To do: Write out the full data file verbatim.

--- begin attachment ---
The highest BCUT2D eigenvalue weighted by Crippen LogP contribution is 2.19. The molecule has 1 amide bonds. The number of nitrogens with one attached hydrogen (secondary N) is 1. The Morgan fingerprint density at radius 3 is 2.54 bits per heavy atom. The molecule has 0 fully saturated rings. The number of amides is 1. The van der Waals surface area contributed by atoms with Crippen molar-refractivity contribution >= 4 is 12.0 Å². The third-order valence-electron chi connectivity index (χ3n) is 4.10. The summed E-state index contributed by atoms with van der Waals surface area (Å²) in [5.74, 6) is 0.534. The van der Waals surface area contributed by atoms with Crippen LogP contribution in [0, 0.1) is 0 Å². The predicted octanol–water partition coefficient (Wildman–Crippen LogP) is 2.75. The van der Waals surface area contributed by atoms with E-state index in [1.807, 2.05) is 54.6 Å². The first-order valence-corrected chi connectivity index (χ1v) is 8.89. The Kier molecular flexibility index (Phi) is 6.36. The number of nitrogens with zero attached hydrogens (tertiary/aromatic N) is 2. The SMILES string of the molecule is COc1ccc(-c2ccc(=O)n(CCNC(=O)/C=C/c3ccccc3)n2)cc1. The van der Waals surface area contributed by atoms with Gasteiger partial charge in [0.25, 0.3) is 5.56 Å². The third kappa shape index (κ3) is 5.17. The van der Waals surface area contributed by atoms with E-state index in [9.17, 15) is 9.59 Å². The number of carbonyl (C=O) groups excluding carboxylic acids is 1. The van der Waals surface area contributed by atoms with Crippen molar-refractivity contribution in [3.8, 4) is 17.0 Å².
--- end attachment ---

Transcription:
The highest BCUT2D eigenvalue weighted by Crippen LogP contribution is 2.19. The molecule has 1 amide bonds. The number of nitrogens with one attached hydrogen (secondary N) is 1. The Morgan fingerprint density at radius 3 is 2.54 bits per heavy atom. The molecule has 0 fully saturated rings. The number of amides is 1. The van der Waals surface area contributed by atoms with Crippen molar-refractivity contribution >= 4 is 12.0 Å². The third-order valence-electron chi connectivity index (χ3n) is 4.10. The summed E-state index contributed by atoms with van der Waals surface area (Å²) in [5.74, 6) is 0.534. The van der Waals surface area contributed by atoms with Crippen LogP contribution in [0, 0.1) is 0 Å². The predicted octanol–water partition coefficient (Wildman–Crippen LogP) is 2.75. The van der Waals surface area contributed by atoms with E-state index in [1.807, 2.05) is 54.6 Å². The first-order valence-corrected chi connectivity index (χ1v) is 8.89. The Kier molecular flexibility index (Phi) is 6.36. The number of nitrogens with zero attached hydrogens (tertiary/aromatic N) is 2. The SMILES string of the molecule is COc1ccc(-c2ccc(=O)n(CCNC(=O)/C=C/c3ccccc3)n2)cc1. The van der Waals surface area contributed by atoms with Gasteiger partial charge in [0.25, 0.3) is 5.56 Å². The third kappa shape index (κ3) is 5.17. The van der Waals surface area contributed by atoms with E-state index in [9.17, 15) is 9.59 Å². The number of carbonyl (C=O) groups excluding carboxylic acids is 1. The van der Waals surface area contributed by atoms with Crippen molar-refractivity contribution in [3.8, 4) is 17.0 Å².